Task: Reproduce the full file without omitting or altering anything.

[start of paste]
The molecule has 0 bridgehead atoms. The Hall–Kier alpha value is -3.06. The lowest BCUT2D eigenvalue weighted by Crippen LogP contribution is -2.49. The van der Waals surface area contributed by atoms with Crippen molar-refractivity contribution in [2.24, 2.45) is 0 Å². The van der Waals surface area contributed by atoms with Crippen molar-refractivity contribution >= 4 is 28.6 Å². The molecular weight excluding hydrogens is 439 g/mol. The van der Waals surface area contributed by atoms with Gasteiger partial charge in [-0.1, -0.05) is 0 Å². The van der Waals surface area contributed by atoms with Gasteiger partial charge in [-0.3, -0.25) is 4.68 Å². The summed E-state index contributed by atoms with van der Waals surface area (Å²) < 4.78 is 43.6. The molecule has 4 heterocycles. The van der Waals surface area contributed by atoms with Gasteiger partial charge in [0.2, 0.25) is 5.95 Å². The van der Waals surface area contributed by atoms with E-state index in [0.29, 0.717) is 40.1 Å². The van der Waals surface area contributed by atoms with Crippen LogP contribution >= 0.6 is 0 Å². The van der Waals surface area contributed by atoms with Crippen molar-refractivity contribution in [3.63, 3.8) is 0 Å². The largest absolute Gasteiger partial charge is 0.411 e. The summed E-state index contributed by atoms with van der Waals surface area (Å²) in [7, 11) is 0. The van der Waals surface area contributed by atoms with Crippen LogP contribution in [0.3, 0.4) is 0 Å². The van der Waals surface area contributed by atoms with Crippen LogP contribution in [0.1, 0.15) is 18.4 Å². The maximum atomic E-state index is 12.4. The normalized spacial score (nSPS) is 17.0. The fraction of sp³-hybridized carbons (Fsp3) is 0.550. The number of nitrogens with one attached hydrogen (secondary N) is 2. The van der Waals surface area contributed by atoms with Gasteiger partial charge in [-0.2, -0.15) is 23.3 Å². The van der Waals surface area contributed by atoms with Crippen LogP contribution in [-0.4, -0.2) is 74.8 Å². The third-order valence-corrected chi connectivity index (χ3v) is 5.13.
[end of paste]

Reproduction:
The molecule has 0 bridgehead atoms. The Hall–Kier alpha value is -3.06. The lowest BCUT2D eigenvalue weighted by Crippen LogP contribution is -2.49. The van der Waals surface area contributed by atoms with Crippen molar-refractivity contribution in [2.24, 2.45) is 0 Å². The van der Waals surface area contributed by atoms with Crippen molar-refractivity contribution >= 4 is 28.6 Å². The molecular weight excluding hydrogens is 439 g/mol. The van der Waals surface area contributed by atoms with Gasteiger partial charge in [-0.1, -0.05) is 0 Å². The van der Waals surface area contributed by atoms with Gasteiger partial charge in [-0.3, -0.25) is 4.68 Å². The summed E-state index contributed by atoms with van der Waals surface area (Å²) < 4.78 is 43.6. The molecule has 4 heterocycles. The van der Waals surface area contributed by atoms with Gasteiger partial charge in [0.2, 0.25) is 5.95 Å². The van der Waals surface area contributed by atoms with E-state index in [0.29, 0.717) is 40.1 Å². The van der Waals surface area contributed by atoms with Crippen LogP contribution >= 0.6 is 0 Å². The van der Waals surface area contributed by atoms with Crippen molar-refractivity contribution in [3.63, 3.8) is 0 Å². The largest absolute Gasteiger partial charge is 0.411 e. The summed E-state index contributed by atoms with van der Waals surface area (Å²) in [7, 11) is 0. The van der Waals surface area contributed by atoms with Crippen LogP contribution in [0.3, 0.4) is 0 Å². The van der Waals surface area contributed by atoms with Crippen LogP contribution in [0.1, 0.15) is 18.4 Å². The maximum atomic E-state index is 12.4. The normalized spacial score (nSPS) is 17.0. The fraction of sp³-hybridized carbons (Fsp3) is 0.550. The number of nitrogens with one attached hydrogen (secondary N) is 2. The van der Waals surface area contributed by atoms with Gasteiger partial charge in [-0.2, -0.15) is 23.3 Å². The van der Waals surface area contributed by atoms with Crippen LogP contribution in [-0.4, -0.2) is 74.8 Å². The third-order valence-corrected chi connectivity index (χ3v) is 5.13.